It will be apparent to the skilled reader that although the exemplary data comprises three portions to the trend line 34 other data series may have more or fewer portions. For example, the length of time analysed may be fixed and the trend line 34 be based on moving averages from the data. Thus as additional data points are recorded the moving averages are updated and the trend line 34 will gradually alter. Eventually, the first portion 36 of the trend line 34 will be eliminated from the data and a further portion may be added to the trend line 34 after the third portion. Alternatively, the data to be analysed may be defined as that spanning a given number of portions, for example three portions. Thus the data is updated only when a further portion is available, at which point the first portion 36 is removed from the data series.

The increase in fuel flow over time represents a deterioration of engine performance as more fuel is used than was required previously for the same operational duty. The engine deterioration is comprised of two parts; firstly an amount of deterioration caused by fouling which can be recovered by engine washing and secondly an amount of underlying deterioration caused by component wear and the like which cannot be recovered.

The gradient of underlying deterioration is calculated by averaging the gradients between the minimum points, that is averaging the gradients between minimum point a and minimum point c, minimum point c and minimum point e, and minimum point e and minimum point g. Thus the fuel flow does not return to its first level following each engine wash event but gradually increases as the engine ages and accumulates more damage to its components. The underlying deterioration gradient is a measure of the rate at which that increase occurs and is shown as line 42 on FIG. 3. The underlying deterioration of the engine at any point in time can be calculated by multiplying the underlying deterioration gradient by the time elapsed from the beginning of the data series to the point of interest.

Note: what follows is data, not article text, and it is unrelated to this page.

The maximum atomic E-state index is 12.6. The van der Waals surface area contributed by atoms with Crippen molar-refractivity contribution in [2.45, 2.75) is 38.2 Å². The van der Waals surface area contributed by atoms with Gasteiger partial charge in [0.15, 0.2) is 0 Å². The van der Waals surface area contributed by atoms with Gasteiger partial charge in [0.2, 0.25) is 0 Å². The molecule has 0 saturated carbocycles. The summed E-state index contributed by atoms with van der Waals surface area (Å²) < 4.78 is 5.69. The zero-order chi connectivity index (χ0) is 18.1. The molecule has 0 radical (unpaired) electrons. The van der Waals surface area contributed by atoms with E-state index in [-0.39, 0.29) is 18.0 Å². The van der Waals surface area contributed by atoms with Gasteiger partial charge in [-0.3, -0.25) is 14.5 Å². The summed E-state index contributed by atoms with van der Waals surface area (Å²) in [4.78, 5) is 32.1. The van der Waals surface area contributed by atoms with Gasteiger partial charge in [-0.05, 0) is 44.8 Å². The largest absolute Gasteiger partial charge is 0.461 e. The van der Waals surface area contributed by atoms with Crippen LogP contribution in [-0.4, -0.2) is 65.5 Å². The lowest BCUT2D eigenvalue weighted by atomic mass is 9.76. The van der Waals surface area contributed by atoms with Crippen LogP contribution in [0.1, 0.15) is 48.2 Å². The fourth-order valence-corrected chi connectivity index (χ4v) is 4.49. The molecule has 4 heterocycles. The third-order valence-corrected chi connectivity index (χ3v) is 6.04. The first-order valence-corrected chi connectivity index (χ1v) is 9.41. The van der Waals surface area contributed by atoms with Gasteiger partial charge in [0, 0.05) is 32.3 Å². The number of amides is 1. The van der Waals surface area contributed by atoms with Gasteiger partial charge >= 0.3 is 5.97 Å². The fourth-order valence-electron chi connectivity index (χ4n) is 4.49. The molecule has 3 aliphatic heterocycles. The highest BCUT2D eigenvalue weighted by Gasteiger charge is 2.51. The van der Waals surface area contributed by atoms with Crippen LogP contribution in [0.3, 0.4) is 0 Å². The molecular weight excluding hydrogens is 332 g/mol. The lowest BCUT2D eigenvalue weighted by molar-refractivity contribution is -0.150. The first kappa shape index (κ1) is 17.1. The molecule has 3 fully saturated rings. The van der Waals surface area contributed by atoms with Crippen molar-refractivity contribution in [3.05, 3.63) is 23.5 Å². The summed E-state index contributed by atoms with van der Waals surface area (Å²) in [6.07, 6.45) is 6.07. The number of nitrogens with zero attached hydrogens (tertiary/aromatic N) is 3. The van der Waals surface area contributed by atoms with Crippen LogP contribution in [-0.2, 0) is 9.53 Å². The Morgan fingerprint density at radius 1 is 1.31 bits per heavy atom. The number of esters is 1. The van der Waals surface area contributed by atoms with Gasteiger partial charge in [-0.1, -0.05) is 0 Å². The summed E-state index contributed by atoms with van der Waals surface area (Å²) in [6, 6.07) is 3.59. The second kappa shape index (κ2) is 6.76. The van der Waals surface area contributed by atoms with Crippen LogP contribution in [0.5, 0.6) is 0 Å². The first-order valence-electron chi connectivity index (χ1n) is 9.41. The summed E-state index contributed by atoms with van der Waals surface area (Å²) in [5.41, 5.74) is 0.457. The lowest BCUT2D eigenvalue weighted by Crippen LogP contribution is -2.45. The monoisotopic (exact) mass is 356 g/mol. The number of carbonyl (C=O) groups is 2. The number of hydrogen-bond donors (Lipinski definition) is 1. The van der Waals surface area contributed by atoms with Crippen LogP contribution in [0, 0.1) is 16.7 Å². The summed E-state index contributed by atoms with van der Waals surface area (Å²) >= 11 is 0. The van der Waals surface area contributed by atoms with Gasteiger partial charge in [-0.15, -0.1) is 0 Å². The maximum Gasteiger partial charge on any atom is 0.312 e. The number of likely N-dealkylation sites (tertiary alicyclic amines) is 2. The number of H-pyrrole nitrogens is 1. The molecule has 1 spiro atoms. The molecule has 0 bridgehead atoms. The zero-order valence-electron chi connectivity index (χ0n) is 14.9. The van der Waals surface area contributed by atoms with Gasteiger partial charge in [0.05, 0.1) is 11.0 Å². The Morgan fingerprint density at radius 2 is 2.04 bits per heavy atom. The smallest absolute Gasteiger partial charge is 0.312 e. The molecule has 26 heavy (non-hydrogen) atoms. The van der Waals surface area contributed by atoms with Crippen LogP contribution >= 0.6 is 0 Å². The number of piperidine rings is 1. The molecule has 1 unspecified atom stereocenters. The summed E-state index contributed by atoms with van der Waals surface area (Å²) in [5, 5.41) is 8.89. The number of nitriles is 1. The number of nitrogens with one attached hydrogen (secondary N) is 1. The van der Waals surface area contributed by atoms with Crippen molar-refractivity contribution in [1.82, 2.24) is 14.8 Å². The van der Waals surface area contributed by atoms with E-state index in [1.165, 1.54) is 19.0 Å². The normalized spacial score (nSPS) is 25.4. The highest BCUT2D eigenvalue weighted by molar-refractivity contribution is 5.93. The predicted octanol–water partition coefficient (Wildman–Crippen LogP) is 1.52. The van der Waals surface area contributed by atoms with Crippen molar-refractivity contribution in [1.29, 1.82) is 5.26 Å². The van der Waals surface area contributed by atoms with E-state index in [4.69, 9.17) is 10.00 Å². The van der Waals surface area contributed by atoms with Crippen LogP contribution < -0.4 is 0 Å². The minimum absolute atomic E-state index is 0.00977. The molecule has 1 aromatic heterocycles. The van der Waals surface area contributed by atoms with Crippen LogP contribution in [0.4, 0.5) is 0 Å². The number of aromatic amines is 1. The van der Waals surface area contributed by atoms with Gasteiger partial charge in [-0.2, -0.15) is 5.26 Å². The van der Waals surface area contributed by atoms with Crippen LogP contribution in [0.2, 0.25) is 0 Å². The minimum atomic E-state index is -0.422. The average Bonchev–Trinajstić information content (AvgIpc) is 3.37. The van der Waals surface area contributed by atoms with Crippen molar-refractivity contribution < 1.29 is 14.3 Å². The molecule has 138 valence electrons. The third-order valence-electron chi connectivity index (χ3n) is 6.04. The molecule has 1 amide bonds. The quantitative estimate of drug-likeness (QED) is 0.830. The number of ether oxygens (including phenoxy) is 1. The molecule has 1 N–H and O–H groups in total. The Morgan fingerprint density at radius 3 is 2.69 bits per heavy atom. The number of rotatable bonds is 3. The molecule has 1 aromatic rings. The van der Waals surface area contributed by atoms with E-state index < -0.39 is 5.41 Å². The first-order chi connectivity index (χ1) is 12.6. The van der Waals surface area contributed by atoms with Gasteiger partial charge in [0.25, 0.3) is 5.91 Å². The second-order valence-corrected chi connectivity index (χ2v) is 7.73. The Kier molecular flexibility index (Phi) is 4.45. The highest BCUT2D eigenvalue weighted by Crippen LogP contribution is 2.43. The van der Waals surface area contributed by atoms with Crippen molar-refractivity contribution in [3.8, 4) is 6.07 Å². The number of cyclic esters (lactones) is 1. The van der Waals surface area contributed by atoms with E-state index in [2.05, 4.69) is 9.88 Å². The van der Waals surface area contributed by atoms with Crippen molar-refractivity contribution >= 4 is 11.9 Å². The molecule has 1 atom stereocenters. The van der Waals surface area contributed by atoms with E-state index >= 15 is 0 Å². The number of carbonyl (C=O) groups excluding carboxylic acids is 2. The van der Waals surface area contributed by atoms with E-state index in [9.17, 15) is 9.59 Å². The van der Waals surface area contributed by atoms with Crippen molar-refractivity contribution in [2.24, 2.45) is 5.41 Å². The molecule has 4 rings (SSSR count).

The recoverable deterioration is calculated in a two-step process. First the total deterioration is determined and then the underlying deterioration is subtracted from it to leave the resultant recoverable deterioration. The gradient of total deterioration is calculated by averaging the gradients of the portions 36, 38, 40 of the trend line 34; thus the gradient of total deterioration is the average of G36, G38 and G40. This is a measure of the rate of total deterioration and is shown as line 44 on FIG. 3. The total deterioration of the engine at any point in time is then calculated by multiplying the total deterioration gradient by the time elapsed from the beginning of the data series to the point of interest. The recoverable deterioration is illustrated by the vertical distance between the total deterioration line 44 and the underlying deterioration line 42.